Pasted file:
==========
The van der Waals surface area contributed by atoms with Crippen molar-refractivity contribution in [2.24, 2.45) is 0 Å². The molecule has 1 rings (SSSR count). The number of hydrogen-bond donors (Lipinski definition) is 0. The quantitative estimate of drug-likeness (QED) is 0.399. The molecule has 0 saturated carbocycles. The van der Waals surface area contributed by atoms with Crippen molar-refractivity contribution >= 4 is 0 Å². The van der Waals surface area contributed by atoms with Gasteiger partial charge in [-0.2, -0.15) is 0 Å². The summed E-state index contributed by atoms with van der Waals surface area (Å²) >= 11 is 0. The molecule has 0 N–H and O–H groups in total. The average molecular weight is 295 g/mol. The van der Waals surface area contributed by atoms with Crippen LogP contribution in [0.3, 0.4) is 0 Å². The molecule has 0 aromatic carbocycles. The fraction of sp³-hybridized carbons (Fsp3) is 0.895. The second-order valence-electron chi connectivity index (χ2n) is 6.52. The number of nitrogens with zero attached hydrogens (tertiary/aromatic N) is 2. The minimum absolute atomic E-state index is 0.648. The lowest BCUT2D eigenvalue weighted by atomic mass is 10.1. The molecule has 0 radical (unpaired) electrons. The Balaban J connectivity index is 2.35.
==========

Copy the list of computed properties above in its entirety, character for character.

The van der Waals surface area contributed by atoms with Crippen molar-refractivity contribution in [2.24, 2.45) is 0 Å². The molecule has 1 rings (SSSR count). The number of hydrogen-bond donors (Lipinski definition) is 0. The quantitative estimate of drug-likeness (QED) is 0.399. The molecule has 0 saturated carbocycles. The van der Waals surface area contributed by atoms with Crippen molar-refractivity contribution >= 4 is 0 Å². The van der Waals surface area contributed by atoms with Gasteiger partial charge in [-0.2, -0.15) is 0 Å². The summed E-state index contributed by atoms with van der Waals surface area (Å²) >= 11 is 0. The molecule has 0 N–H and O–H groups in total. The average molecular weight is 295 g/mol. The van der Waals surface area contributed by atoms with Crippen LogP contribution in [0.3, 0.4) is 0 Å². The molecule has 0 aromatic carbocycles. The fraction of sp³-hybridized carbons (Fsp3) is 0.895. The second-order valence-electron chi connectivity index (χ2n) is 6.52. The number of nitrogens with zero attached hydrogens (tertiary/aromatic N) is 2. The minimum absolute atomic E-state index is 0.648. The lowest BCUT2D eigenvalue weighted by atomic mass is 10.1. The molecule has 0 radical (unpaired) electrons. The Balaban J connectivity index is 2.35.